The power of the jaws

The long-awaited federal budget was delivered last week, and it was, to tell the truth, rather boring. The media was fixated on whether the federal deficit would be eliminated.

The long-awaited federal budget was delivered last week, and it was, to tell the truth, rather boring.

The media was fixated on whether the federal deficit would be eliminated, even though everyone knows that this year’s $1.4 billion surplus is essentially no different from last year’s $2 billion deficit when you are talking about a budget that is almost $300 billion in total.

Instead, there were a few deeper budgetary themes lurking under the surface that are worth talking about.

The first is the “jaws.” This is finance talk for the difference in the growth rate of your revenues compared to your costs. The “jaws” phrase comes from looking at charts where the revenue line goes up and cost line goes down, which makes the PowerPoint graph look like a great white shark eating your problem.

It is obvious that having revenue growing faster than cost is a good thing. But what savvy CFOs realize is that if you maintain the jaws wide-open for a couple of years, you can solve some daunting financial problems without having to resort to slash-and-burn cost cuts. Even just a 3 or 4 point gap between revenue and cost growth can make a big difference.

This is essentially what the federal government has done over the last five years. In 2010-11, they had revenue of $236 billion, costs of $272 billion and a $36 billion deficit.

Cutting $36 billion in public programs to kill that deficit would probably make any government unelectable.

Instead, the feds relied on the jaws operating over five years. For the 2015-16 fiscal year, they expect that $1.4 billion surplus mentioned above.

They got here by keeping cost growth to just 1.2 per cent a year over the period, while revenue grew 3 points faster at 4.2 per cent. It doesn’t sound like a huge difference, but with compounding growth rates over five years it has made that $36 billion deficit go away.

Of course, you can only do this if you have a low national debt and can afford to borrow to cover the deficits over those years (which is the case for Canada, if not some of our European friends).

Keeping cost growth to a bit under inflation requires discipline. Especially since the government promised not to cut transfers to provinces, territories or individuals. This meant that federal spending on the federal government’s own programs went down about 5 per cent from 2010-11 to this year.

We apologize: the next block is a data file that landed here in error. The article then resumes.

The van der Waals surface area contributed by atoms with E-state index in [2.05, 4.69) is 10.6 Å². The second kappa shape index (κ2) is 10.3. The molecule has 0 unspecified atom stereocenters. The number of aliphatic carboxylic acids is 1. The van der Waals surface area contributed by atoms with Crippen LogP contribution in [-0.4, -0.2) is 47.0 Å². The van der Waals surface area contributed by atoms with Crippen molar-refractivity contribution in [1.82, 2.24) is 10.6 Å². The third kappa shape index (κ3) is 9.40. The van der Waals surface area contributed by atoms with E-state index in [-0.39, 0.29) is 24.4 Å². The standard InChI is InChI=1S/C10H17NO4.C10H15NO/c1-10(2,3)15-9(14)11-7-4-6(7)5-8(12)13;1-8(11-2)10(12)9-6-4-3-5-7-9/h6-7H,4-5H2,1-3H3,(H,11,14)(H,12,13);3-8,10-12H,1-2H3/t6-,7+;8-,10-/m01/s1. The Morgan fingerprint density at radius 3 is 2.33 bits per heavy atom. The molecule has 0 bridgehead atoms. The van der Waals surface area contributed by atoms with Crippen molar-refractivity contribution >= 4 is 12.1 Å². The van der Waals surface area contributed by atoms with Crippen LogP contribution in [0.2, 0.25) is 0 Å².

This brings up a second budgetary theme: secrecy. Unlike some previous governments, which went through high-profile spending reviews, this government was very tight-lipped about where it planned to slash. I am not aware of a public document that sums up all the cuts.

Instead, bits and pieces leaked out or were announced piecemeal. A cut to Parks Canada’s Yukon operations here, a closure of the Whitehorse tax office there. It played out the same way across the country.

I don’t think this is transparent government. But tactically it seems to have worked for the Conservatives, since it made it difficult for opponents to mobilize.

We don’t know enough about the cuts to get a sense if they made fundamental changes to make government more efficient, or just cut spending temporarily. If you merge three departments’ server farms to achieve economies of scale, that can last. If you just go on a server purchase holiday, you save money in the short term but just have to spend twice as much in a later year when the servers wear out.

The third theme relates to the territories. The word “Yukon” only shows up five times in the entire 528-page budget document, and these mentions are not major new spending programs. In addition to the Community Salmon Program, we get mentioned in a table once and are also apparently participating in some initiatives around capital markets regulation, pooled pension plans and registered disability savings plans.

Remember the days when ministers seemed to always be flying into town to announce specific northern programs in areas like health, infrastructure, defence or whatnot? A lot of these programs have expired in recent years, and for now it looks like we can expect fewer new ones in the future.

When devolution was being negotiated, I remember people wondering if the feds would use it as an excuse to cut support to the Yukon. You have the power now and get a billion-dollar transfer, federal finance officials might say, so get on with running your government and don’t expect a bunch of extra programs from Ottawa to help you.

I of course have always been in favour of the Yukon having its cake and eating it too, as well as having an iron-clad formula guaranteeing that future cake deliveries from Ottawa will increase in line with nominal gross domestic product.

I sense that the bakers in Ottawa have developed a different view.

This could be tough news for the Yukon government. They may have to manage more of our surging health costs and infrastructure gaps with their core budget.

So there you have the three big lessons of the federal budget for future politicians to absorb: always manage the jaws, keep your cuts secret, and quietly let costly bonus programs for lower levels of government die off.

It’s not exactly uplifting politics, but who ever told you fiscal policy was fun?

Keith Halliday is a Yukon economist and author of the MacBride Museum’s Aurore of the Yukon series of historical children’s adventure novels. You can follow him on Channel 9’s Yukonomist show or Twitter @hallidaykeith

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